Figure skating

Anatomy of a quadruple toe loop

Victoria — The Globe and Mail

Kevin Reynolds performs quads in Burnaby January 10, 2011 in this single multiple exposure. (JOHN LEHMANN/JOHN LEHMANN/THE GLOBE AND MAIL)

GAINING SPEED

Quadruple jumps combine a complex array of kinetic forces: horizontal as the skater builds up speed for the jump; vertical, as they launch into the jump; and rotational as they revolve as quickly as possible. Timing has to be perfect.

Kevin Reynolds takes about three-quarters of the ice surface to build up speed for the quad. Sports scientists estimate that while skaters can move at more than 32 kilometres an hour around the ice, they slow down for a quadruple jump, to 19 km/h at the moment they stick their toe picks into the ice (if they are doing a quadruple toe loop).

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But the more proficient they are with a jump, the quicker they can go into it.

Reynolds says he travels at 100 per cent of his top speed going into his quadruple toe loop, 80 per cent going into the quadruple Salchow and 60 to 70 per cent for his quad loop, his newest quad.

IN THE AIR

Skaters launch themselves into the air by pushing against the ice to go upward, at about a 40-degree angle off the ice with a force that is four times their body weight. Christy Krall, coach of Patrick Chan, says a skater needs to get 21 inches off the ice to have time to get the rotations in. Chan's quads are 22½ to 23 inches off the ice. Reynolds says he doesn't jump as high as some, but he rotates quicker than some.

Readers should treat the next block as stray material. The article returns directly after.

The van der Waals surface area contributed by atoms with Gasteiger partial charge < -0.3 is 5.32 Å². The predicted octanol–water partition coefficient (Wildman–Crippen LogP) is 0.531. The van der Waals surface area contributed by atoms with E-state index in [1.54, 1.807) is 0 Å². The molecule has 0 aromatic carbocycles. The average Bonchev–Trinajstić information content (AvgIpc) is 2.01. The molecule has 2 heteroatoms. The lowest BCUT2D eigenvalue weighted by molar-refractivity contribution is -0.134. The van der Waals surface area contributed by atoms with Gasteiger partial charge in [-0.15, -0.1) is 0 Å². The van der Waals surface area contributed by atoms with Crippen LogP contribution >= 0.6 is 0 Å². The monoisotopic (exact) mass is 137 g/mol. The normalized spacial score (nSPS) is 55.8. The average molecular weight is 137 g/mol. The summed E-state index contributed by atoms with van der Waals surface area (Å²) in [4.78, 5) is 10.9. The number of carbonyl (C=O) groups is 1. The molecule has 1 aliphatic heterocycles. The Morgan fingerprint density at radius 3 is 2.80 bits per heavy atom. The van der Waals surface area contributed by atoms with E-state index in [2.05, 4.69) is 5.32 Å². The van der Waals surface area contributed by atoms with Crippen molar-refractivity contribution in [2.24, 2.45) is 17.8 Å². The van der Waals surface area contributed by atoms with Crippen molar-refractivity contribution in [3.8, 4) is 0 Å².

Once in the air, skaters have to achieve their first tight position at time of takeoff, within 0.08 of a second. They rotate from 4½ to six times a second. Quick rotations are essential: a quad lasts for only 0.650 to 0.750 of a second.

At the apex of the jump, skaters are doing their third rotation, with one more to go before they land. But the key to doing a quad is snapping the arms and legs into position as tightly and quickly as possible. An elbow, a head or a free leg that sticks out will slow down rotation. "You want to be as thin as possible, almost as though you were a pencil," Reynolds says.

It's not easy to be narrow. Centrifugal forces require skaters to pull their limbs in at a force 1½ times their body weight, according to Ithaca College (N.Y.) sports scientist Deborah King. Krall says the rotation constitutes 200 pounds of centrifugal force per square inch on the body. Reynolds weighs 130 pounds soaking wet.

BACK TO EARTH

Skaters do the rotations with a slight backward tilt, which is essential to landing in balance. If they do the rotations perfectly vertically, they will come down on the heel of their blade - and land on their butts.

When a skater prepares to land the jump and slow the rotation, the free leg and the arms come out, and they land on the backward edge of a blade that is only one-eighth of an inch thick.

When they land, they generate a force seven times their body weight.

When it's landed well, it feels soft and natural. But if a skater's weight has shifted ever so slightly, the foot will come down with a thud.

"It requires an enormous amount of core strength and focus to have the exact timing to break out of the rotation you've created," Reynolds said.

By comparison, when a person jogs, they land with 2½ times their body weight on each foot. In other jumping sports such as volleyball or basketball, athletes land with a force not higher than three or four times their body weight.

It's no wonder skaters limit the number of quads they do in practice.

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